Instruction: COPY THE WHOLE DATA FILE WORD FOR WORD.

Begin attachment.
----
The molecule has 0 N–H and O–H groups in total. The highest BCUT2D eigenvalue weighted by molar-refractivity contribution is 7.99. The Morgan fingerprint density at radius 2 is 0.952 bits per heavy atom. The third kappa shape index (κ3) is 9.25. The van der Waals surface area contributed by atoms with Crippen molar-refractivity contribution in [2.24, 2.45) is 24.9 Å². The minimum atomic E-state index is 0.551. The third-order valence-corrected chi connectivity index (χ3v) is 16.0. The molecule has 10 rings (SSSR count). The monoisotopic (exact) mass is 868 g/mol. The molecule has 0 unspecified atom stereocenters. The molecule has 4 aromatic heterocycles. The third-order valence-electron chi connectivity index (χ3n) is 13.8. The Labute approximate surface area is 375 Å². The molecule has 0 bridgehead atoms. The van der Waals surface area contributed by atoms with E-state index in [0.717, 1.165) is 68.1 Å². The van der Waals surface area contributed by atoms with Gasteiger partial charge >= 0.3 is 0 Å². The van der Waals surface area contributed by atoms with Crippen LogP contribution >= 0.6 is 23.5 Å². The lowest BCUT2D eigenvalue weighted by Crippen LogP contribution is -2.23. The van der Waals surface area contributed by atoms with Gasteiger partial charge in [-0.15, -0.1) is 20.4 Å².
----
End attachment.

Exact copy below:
The molecule has 0 N–H and O–H groups in total. The highest BCUT2D eigenvalue weighted by molar-refractivity contribution is 7.99. The Morgan fingerprint density at radius 2 is 0.952 bits per heavy atom. The third kappa shape index (κ3) is 9.25. The van der Waals surface area contributed by atoms with Crippen molar-refractivity contribution in [2.24, 2.45) is 24.9 Å². The minimum atomic E-state index is 0.551. The third-order valence-corrected chi connectivity index (χ3v) is 16.0. The molecule has 10 rings (SSSR count). The monoisotopic (exact) mass is 868 g/mol. The molecule has 0 unspecified atom stereocenters. The molecule has 4 aromatic heterocycles. The third-order valence-electron chi connectivity index (χ3n) is 13.8. The Labute approximate surface area is 375 Å². The molecule has 0 bridgehead atoms. The van der Waals surface area contributed by atoms with E-state index in [0.717, 1.165) is 68.1 Å². The van der Waals surface area contributed by atoms with Gasteiger partial charge >= 0.3 is 0 Å². The van der Waals surface area contributed by atoms with Crippen LogP contribution >= 0.6 is 23.5 Å². The lowest BCUT2D eigenvalue weighted by Crippen LogP contribution is -2.23. The van der Waals surface area contributed by atoms with Gasteiger partial charge in [-0.15, -0.1) is 20.4 Å².